The court focused on two terms on which the parties disagreed. First, the court held that it could not enforce the settlement agreement without drafting a security agreement, and the parties disagreed as to the form of the security interest that would be the subject of that agreement. Second, the court held that the parties' disagreement over whether plaintiff had to provide title insurance along with trust deeds on the Cannon Beach and Petersburg, Alaska, properties made the purported loan extension agreement incapable of specific performance. Thus, the court held that the settlement agreement was not a defense to defendant's counterclaim for judicial foreclosure and entered the judgment from which plaintiff appeals.

This action is in effect an action for specific performance of a contract and thus is equitable in nature. Our standard of review is de novo; we shall try the cause anew upon the record. ORS 19.415(3) (2001). The underlying loan agreement states that the agreement between the parties shall be governed by the law of the State of Washington, and both parties agree on this point. Thus, we apply Washington law. M+W Zander v. Scott Co. of California, 190 Or App 268, 272, 78 P3d 118 (2003).

As discussed above, the trial court held that the parties disagreed as to material terms of the settlement agreement--specifically, the form of the security interest in plaintiff's rights to the proceeds from the Nelbro litigation and the question of title insurance on the trust deeds--and concluded that the agreement therefore could not be specifically enforced. We agree that the settlement cannot be specifically enforced, but for a different reason. As we see it, even assuming that the parties agreed on the material terms of the settlement, plaintiff was not able to perform his obligation under the agreement at any relevant time. Hence, he cannot seek specific performance of the agreement. Plaintiff could not perform for the simple reason that, as defendant pointed out to the trial court, plaintiff had no rights in the collateral in which he promised to give defendant a security interest.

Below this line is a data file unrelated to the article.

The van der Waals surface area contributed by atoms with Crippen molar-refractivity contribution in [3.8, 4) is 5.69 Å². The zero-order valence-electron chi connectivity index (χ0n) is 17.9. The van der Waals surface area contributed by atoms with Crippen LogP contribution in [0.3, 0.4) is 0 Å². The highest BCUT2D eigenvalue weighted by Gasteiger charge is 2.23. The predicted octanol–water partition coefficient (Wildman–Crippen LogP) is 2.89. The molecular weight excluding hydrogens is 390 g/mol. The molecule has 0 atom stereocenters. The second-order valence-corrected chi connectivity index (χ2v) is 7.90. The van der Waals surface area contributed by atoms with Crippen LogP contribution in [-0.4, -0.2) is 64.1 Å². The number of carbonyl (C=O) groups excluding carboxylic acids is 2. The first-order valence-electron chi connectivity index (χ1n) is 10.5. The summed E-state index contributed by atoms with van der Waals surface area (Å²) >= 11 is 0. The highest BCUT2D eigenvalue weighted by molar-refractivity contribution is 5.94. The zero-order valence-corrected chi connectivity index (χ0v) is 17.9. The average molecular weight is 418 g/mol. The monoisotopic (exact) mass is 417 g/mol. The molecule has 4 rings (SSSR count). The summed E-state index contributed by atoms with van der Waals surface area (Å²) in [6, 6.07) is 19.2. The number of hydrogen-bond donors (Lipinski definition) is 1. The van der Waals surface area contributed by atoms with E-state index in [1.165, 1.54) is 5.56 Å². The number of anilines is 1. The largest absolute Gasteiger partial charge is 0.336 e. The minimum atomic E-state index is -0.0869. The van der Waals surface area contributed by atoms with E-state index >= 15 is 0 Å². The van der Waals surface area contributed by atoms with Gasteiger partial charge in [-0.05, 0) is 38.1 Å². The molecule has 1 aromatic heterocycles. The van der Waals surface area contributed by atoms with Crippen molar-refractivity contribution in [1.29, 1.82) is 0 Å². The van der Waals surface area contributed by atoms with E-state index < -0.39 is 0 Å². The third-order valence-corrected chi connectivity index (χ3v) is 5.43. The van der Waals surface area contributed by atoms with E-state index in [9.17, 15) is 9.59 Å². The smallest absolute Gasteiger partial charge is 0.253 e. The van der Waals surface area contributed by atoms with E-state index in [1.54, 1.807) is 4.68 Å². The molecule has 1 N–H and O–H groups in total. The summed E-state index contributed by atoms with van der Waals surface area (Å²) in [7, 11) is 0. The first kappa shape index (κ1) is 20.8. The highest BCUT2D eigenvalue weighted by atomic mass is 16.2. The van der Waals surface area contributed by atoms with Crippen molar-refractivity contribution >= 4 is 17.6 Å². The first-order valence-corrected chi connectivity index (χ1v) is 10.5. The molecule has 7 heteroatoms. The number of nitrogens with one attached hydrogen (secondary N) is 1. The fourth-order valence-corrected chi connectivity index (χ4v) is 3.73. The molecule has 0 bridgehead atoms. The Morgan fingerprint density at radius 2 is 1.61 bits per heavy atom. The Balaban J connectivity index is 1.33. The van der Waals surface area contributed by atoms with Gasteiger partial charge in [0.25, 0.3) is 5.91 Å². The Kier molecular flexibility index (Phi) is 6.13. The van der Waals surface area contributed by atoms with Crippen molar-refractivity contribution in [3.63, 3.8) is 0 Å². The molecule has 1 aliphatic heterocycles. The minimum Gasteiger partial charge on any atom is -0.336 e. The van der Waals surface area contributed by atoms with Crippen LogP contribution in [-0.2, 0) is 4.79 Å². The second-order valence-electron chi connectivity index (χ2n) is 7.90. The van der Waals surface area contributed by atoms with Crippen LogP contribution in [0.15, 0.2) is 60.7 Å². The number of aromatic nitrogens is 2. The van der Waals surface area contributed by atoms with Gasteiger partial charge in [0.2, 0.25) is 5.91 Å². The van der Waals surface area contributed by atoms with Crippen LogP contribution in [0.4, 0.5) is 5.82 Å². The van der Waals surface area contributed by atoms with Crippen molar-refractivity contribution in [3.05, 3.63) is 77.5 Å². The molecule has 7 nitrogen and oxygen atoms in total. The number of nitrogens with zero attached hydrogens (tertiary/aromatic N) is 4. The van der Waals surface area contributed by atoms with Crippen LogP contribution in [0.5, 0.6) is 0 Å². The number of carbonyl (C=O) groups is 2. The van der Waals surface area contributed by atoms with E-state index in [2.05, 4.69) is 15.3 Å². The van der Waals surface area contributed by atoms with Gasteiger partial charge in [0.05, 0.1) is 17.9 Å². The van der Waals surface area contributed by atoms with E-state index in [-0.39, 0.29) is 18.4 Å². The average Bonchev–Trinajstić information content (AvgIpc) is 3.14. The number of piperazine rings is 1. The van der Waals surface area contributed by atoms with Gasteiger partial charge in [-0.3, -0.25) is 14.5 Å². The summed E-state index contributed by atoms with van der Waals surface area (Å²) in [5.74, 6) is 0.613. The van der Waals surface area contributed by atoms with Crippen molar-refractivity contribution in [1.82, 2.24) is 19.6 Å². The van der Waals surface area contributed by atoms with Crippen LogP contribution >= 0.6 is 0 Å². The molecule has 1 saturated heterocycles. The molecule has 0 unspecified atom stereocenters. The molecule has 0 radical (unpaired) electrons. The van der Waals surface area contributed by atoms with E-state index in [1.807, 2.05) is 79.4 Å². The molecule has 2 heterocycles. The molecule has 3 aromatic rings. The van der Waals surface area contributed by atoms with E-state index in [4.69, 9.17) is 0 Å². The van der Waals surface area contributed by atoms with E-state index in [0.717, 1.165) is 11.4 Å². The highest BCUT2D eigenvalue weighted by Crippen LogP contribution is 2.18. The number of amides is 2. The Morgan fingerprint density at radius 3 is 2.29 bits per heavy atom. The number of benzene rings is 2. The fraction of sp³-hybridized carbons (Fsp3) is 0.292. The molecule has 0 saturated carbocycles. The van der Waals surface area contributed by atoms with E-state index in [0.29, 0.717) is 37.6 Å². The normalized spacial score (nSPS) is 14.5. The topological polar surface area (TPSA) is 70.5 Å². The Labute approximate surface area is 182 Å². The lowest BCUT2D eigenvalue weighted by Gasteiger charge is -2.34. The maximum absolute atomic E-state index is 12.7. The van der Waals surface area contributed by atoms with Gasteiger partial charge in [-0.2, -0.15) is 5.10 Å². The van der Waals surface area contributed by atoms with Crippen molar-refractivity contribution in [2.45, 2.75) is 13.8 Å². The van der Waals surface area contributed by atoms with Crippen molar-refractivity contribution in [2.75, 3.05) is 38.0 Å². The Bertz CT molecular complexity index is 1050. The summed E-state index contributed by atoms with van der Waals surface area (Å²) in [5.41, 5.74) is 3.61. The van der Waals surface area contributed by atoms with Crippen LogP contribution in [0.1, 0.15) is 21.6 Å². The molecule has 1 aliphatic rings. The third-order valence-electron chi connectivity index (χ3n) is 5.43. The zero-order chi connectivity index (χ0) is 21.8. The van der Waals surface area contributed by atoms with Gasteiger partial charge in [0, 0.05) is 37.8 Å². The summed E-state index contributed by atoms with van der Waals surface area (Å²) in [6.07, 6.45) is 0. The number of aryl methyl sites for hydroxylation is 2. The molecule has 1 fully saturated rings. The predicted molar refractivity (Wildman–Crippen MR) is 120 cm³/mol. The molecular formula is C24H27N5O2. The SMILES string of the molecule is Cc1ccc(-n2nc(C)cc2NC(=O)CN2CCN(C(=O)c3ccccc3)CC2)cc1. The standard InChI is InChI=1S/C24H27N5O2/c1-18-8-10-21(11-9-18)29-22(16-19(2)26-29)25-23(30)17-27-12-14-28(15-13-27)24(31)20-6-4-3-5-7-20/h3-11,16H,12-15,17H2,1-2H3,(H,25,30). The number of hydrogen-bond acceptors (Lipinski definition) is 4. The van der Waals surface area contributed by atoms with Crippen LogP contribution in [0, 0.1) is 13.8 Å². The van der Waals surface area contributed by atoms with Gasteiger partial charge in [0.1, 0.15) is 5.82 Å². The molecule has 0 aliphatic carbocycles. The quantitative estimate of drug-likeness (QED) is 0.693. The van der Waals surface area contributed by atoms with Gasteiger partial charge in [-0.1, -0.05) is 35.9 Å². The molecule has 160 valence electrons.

The settlement agreement provided that "[plaintiff] would grant to [defendant] a security interest in his right to any recovery in the [Nelbro litigation], and will warrant that right has not been assigned, pledged, etc." It is clear that the parties intended this to be an enforceable security interest, as it was intended to secure a large and growing debt. Regarding the discussions that led to the agreement, one of defendant's attorneys testified at trial that

"[Nelbro] was the deal. I mean, that was the whole reason. If [Nelbro] hadn't been out there as a, you know, possible source of payment, I don't think we would have even had these discussions. Everybody was expecting to get paid out of the [Nelbro]. * * * Without that there, I think we all were up the creek."

As discussed below, plaintiff still maintains that he can grant an enforceable security interest to defendant. Thus, both parties intended for the security interest to be enforceable.

Under Washington law, a security interest does not attach and is not enforceable until the debtor has rights in the collateral. RCW 62A.9A-203. Because the settlement agreement contemplated an enforceable security interest, it contemplated that plaintiff actually had rights in the collateral, that is, "his right to any recovery" in the Nelbro litigation. However, plaintiff had no right to any recovery in that litigation and thus could not grant to defendant an enforceable security interest.

Plaintiff insists that all he had to do to perform his promise to provide a security interest was to sign and file a Uniform Commercial Code financing statement granting defendant a security interest in his right to any recovery from the Nelbro litigation. At trial, plaintiff's attorney testified that, as a member of the limited liability company that was a party to the litigation and as a creditor of that same company, plaintiff had an expectancy in the proceeds of the litigation that was a "general intangible" under the law of secured transactions. However, because plaintiff himself was not a party to the litigation, he had no rights in the proceeds of the litigation at all.

Baypack Fisheries, LLC, is a Washington limited liability company, and, under Washington law, a member of a limited liability company "has no interest in specific limited liability company property." RCW 25.15.245. Thus, plaintiff's status as a member of the limited liability company gave him no rights in the proceeds of the litigation.